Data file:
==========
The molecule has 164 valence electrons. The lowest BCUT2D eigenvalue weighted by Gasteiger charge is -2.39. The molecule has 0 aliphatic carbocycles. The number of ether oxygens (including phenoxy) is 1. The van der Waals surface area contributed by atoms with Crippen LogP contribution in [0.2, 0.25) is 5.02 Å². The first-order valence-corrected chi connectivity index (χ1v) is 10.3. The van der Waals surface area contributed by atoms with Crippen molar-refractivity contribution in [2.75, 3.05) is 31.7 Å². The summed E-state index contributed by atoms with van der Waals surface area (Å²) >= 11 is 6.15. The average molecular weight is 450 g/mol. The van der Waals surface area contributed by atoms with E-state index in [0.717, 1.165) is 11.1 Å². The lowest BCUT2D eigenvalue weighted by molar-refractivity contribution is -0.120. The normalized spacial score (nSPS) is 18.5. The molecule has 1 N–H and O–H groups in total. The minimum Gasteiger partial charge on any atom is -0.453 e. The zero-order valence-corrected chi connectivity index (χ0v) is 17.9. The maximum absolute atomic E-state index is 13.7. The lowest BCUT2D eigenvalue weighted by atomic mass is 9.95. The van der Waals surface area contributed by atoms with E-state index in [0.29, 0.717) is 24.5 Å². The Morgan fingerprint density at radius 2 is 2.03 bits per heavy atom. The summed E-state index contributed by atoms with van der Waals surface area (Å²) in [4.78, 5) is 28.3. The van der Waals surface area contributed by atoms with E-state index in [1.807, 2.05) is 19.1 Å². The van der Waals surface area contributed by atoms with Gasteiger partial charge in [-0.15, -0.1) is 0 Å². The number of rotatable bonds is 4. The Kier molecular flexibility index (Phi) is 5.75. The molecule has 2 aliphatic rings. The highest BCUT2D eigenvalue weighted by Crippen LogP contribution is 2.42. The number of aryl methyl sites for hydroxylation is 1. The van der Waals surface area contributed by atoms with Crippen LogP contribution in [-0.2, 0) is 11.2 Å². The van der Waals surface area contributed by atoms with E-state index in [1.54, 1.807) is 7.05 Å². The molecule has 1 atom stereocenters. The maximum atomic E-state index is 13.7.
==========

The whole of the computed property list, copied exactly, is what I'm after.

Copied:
The molecule has 164 valence electrons. The lowest BCUT2D eigenvalue weighted by Gasteiger charge is -2.39. The molecule has 0 aliphatic carbocycles. The number of ether oxygens (including phenoxy) is 1. The van der Waals surface area contributed by atoms with Crippen LogP contribution in [0.2, 0.25) is 5.02 Å². The first-order valence-corrected chi connectivity index (χ1v) is 10.3. The van der Waals surface area contributed by atoms with Crippen molar-refractivity contribution in [2.75, 3.05) is 31.7 Å². The summed E-state index contributed by atoms with van der Waals surface area (Å²) >= 11 is 6.15. The average molecular weight is 450 g/mol. The van der Waals surface area contributed by atoms with E-state index in [0.717, 1.165) is 11.1 Å². The lowest BCUT2D eigenvalue weighted by molar-refractivity contribution is -0.120. The normalized spacial score (nSPS) is 18.5. The molecule has 1 N–H and O–H groups in total. The minimum Gasteiger partial charge on any atom is -0.453 e. The zero-order valence-corrected chi connectivity index (χ0v) is 17.9. The maximum absolute atomic E-state index is 13.7. The lowest BCUT2D eigenvalue weighted by atomic mass is 9.95. The van der Waals surface area contributed by atoms with E-state index in [0.29, 0.717) is 24.5 Å². The Morgan fingerprint density at radius 2 is 2.03 bits per heavy atom. The summed E-state index contributed by atoms with van der Waals surface area (Å²) in [4.78, 5) is 28.3. The van der Waals surface area contributed by atoms with E-state index in [1.807, 2.05) is 19.1 Å². The van der Waals surface area contributed by atoms with Gasteiger partial charge in [-0.15, -0.1) is 0 Å². The number of rotatable bonds is 4. The Kier molecular flexibility index (Phi) is 5.75. The molecule has 2 aliphatic rings. The highest BCUT2D eigenvalue weighted by Crippen LogP contribution is 2.42. The number of aryl methyl sites for hydroxylation is 1. The van der Waals surface area contributed by atoms with Crippen LogP contribution in [-0.2, 0) is 11.2 Å². The van der Waals surface area contributed by atoms with E-state index in [1.54, 1.807) is 7.05 Å². The molecule has 1 atom stereocenters. The maximum atomic E-state index is 13.7.